By: Su Mittra
The most accepting group of active people that I have ever found has been the ultra-running community. Ultras are 30+ mile races that inevitably tear apart one’s psyche.
During one such ultra, on a rainy night in May, I had travelled 40 miles over 20+ hours on my bare feet. It was pitch black on this Vermont mountain except for a circle of white light from my headlamp. The cold moist air was grasping around my neck and I felt that I was on the verge of having a panic attack. But I needed to keep running to the next checkpoint, even though all I really wanted to do was lay down on the forest floor and sleep. The stress I endured from pushing mile after mile caused me to have an emotional breakdown.
Working on instinct alone, my legs kept pushing me forward, an action that I barely noticed. When I made my final descent down the mountain, I knew there would be an aid station right there around the bend. I prayed that somebody was manning it on that dark night, someone to interact with and help ground my ragged mind. But being an LGBTQIA athlete, I often worry if the person at the aid station will judge me, or treat me differently or inappropriately for the way that I am and how I dress. Most LGBTQIA people have seen some form of discrimination or hatred directed at them, so there is always a shield up because of an anxiety that we will find intolerant people.
When I got to the aid station I found two women standing by a white tent, and I could tell they were just staring at me—maybe judging. Part of me wanted to keep going, but I really needed a break.
I picked up an Clementine from the table, kept my head down, and sat on a nearby camp-chair. Feeling eyes on me and hearing only silence, I focused on eating, and then heading out again. But having been in the cold my fingers couldn’t pierce the peel and just began weeping—I felt helpless.
Just then one of the women kneeled down in front of me, took the fruit, and said while smiling, “Here, let me help you.” As she peeled she continued, “We’re all really amazed that you’re doing this race barefoot! Everyone that’s come in has talked about you. What else can we get for you? Water? Food?” The other woman echoed similar sentiments, and within a few minutes I was smiling and laughing, and having a good time.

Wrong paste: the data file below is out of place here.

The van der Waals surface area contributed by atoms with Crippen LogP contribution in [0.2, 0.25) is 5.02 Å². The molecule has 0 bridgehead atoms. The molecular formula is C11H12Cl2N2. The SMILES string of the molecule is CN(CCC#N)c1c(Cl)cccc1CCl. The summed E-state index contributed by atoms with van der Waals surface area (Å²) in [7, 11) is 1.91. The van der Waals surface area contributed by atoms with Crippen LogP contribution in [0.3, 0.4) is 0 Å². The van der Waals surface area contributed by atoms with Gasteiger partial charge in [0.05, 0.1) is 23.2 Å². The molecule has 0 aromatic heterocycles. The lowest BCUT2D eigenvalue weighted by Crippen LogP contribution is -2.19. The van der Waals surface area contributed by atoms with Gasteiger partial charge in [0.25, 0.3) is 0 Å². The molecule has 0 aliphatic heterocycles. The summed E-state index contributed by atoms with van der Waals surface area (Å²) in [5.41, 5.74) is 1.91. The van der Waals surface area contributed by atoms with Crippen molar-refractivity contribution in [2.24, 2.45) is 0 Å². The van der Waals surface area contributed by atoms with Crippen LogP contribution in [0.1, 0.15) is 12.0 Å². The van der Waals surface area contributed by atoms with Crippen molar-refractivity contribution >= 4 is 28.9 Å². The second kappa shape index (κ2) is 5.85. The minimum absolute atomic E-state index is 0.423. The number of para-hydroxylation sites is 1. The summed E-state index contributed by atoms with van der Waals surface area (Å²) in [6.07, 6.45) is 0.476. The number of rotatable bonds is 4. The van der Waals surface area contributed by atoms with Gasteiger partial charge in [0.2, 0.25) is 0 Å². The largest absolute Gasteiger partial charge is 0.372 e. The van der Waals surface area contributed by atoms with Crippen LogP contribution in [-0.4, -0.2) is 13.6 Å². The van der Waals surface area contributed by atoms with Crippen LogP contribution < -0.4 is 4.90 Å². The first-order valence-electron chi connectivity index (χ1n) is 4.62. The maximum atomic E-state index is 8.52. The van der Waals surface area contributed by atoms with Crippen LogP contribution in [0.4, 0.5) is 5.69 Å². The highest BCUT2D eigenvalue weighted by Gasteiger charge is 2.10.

This type of race environment is unique because both runners and volunteers are looking out for everyone’s well being. In this community, people accept me for who I am, not how I look, and they want to see me survive & succeed.
Amongst sports fans, there is a camaraderie in challenge. Ultra runners come together from different backgrounds to test themselves as well as support the next person. People who don’t know each other at the start of a race become the closest of friends by the end. Through the journey of challenge our social barriers are discarded, and our true human selves are revealed.
Before I was completely comfortable with myself—prior to coming out—the mental pain of having to live a lie was harder than anything I have ever encountered during ultra. My real life stress of being closeted never relented, and I couldn’t take a day off. Each morning I woke up believing that I was not natural, since I didn’t act like the men or women that I knew, I didn’t dress the way “normal” people dressed, and I only received looks of confusion or laughter from other people as I desperately tried to fit in. The burden of being different from the world around me was frightening, taxing, and can kill a person.
Had I not found this community, my life would have been much different. I would have very little self-confidence—a fraction of the person that I am now. Spending time outside would involve a fear of being ridiculed, criticized, or attacked. I wouldn’t put myself in the spotlight, and I certainly would not have started a running group that has helped others find a place in this world.
In 2011, I started the Davis Square Runners (DSR), because I couldn’t find a group that fit my needs. My hope was to create a space where new people would be welcomed. To that end, the group has a few simple rules:
As the main leader, I know I set the tone for the group. And being a part of the LGBTQ community, I wear that badge proudly by not hiding the way I dress or the type of person that I am. In my experience, the people in this group have helped me become more accepting of myself by never focusing on my differences. I want all people to feel welcomed and included.
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